Stephen G. Trass Civil War Pension FileOriginal documents from the National Archives
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When Stephen G. Trass was drafted into the Union Army in 1863, he stood 5 feet 9-1/2 inches tall, was fair complected, and had brown hair and blue eyes. He fought in a number of battles, including the Battle of the Wilderness, Virginia, May 1864, and the Battle of Five Forks, Virginia, April 1865. He was honorably discharge on 3 July 1865.
In 1889, he applied under the General Law for a pension provided to Civil War veterans who suffered disability as the result of being wounded during service and in line of duty. Over a period of decades, he applied for other pensions as they were approved by Congress. Each one of these pension applications required that he substantiate his own service and his medical claims.
His first application was filed some twenty four years after the end of the Civil War. He apparently kept no records and his memory was unusually flawed. Where he could not provide correct information, he appears to have made it up, much to the frustration of examiners from the U.S. Pension Office.
The greatest discrepancy between Trass and the pension examiners was his account of where and when he incurred a wound to the left hand resulting in the loss of his third finger. According to Trass, It happened while he was with Company "G", 76th Regiment of the New York Volunteer Infantry (G-76NYVI) at the Battle of the Wilderness, Virginia, in early May, 1864. As the Union line was advancing on the enemy, Trass stopped to reload his rifle. He was holding the gun barrel in his left hand when a ball hit it, glanced into his hand, damaged the second finger and took the third finger cleanly off between the first and second knuckle. According to Trass, he remained on duty, wrapped his hand in his own handkerchief and kept it soaked in cold water. The hand healed in two or three weeks. A surgeon looked at it afterwards and opined that his hand was healing, but since his missing finger was taken off between the first and second knuckles, he advised Trass to have it amputated up to the second knuckle to prevent future problems. Trass ignored him.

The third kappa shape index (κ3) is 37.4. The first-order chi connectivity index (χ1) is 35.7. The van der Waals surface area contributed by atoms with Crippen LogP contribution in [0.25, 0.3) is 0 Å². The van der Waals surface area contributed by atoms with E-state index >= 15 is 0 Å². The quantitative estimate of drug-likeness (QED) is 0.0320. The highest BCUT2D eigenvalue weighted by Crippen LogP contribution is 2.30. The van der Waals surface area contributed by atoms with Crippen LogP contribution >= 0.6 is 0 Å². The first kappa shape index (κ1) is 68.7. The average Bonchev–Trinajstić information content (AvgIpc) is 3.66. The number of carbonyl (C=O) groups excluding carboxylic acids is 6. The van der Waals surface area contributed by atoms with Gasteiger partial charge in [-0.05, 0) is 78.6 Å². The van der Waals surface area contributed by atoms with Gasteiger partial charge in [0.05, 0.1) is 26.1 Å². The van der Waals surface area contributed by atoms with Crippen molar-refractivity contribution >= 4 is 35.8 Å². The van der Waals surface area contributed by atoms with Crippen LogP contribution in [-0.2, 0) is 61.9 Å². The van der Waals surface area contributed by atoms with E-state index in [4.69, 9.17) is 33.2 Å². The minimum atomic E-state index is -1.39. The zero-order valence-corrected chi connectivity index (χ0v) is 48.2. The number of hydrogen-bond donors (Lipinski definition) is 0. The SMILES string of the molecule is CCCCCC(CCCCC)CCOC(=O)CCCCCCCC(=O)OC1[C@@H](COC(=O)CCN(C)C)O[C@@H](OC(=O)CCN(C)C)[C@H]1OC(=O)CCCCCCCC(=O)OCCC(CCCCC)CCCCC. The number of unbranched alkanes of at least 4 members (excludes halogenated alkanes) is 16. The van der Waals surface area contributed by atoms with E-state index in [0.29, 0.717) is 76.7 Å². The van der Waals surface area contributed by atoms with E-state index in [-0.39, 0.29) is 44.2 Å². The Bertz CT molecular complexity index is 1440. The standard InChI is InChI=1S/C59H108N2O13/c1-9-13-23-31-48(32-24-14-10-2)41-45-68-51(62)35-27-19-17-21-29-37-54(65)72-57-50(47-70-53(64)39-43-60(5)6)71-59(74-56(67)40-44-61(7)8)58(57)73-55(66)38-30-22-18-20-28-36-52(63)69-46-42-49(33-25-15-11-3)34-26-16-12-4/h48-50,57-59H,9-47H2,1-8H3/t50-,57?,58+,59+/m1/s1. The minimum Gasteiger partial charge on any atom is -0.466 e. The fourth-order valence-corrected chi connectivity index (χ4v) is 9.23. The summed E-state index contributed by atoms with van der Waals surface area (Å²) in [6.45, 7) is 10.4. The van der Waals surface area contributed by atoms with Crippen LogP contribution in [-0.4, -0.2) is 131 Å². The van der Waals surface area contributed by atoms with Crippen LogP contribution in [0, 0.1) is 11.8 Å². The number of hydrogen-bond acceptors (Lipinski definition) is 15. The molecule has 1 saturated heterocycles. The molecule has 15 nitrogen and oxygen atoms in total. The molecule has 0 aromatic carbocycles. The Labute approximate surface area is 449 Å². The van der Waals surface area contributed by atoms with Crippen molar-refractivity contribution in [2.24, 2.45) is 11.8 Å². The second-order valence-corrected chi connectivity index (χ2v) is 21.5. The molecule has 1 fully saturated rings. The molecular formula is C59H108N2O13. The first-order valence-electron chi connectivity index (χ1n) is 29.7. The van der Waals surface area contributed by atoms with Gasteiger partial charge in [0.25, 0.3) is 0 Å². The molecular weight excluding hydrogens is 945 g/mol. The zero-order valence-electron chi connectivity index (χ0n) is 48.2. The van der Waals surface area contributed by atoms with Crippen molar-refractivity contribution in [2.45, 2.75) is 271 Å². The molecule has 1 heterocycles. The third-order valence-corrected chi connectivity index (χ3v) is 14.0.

The War Department and some witnesses had a different story. According to War Department records, Trass' was wounded at the Battle of Five Forks, Virginia, in April, 1865, while he was serving with K-147NYVI. He was taken to the Regimental Hospital and the finger was amputated.
Many soldiers who had served with Trass at the Wilderness were contacted, and none recalled Trass being wounded. His tentmate in the 76th, and later in the 147th, one Andrew Jackson, testified he was certain Trass had been wounded at Five Forks, the day Sheridan relieved General Warren of his command. He had been standing next to Trass and when it happened, remarked, "Steve, you really catched it!" to which Trass responded that he had lost a finger. Trass went to the rear and Jackson did not see him again until after Lee had surrendered. At the end of the War, Trass and Jackson traveled home together as far as North Norwich, New York.
Trass continued to insist he had lost his finger at the Wilderness. In the end he was pensioned for the injury. Many other details given by Trass in formal depositions turned out to be wrong (or at least in dispute), including the units in which he served, people he served with, ailments for which he was treated, places where he lived, and his own birth year.
Curiously, and in Stephen's favor, medical examinations showed that his ring finger was terminated half way between the first and second knuckle joints. If it had been amputated in the Regimental Hospital as the Army claimed, one might expect it to have been amputated at the knuckle.
|Owner/Source||National Archives and Records Administration, Washington, DC|
|File Size||4.18 KB|
|Folio version||v10.1.1.11 (14 Jun 2017)|
|Linked to||Stephen G. Trass|
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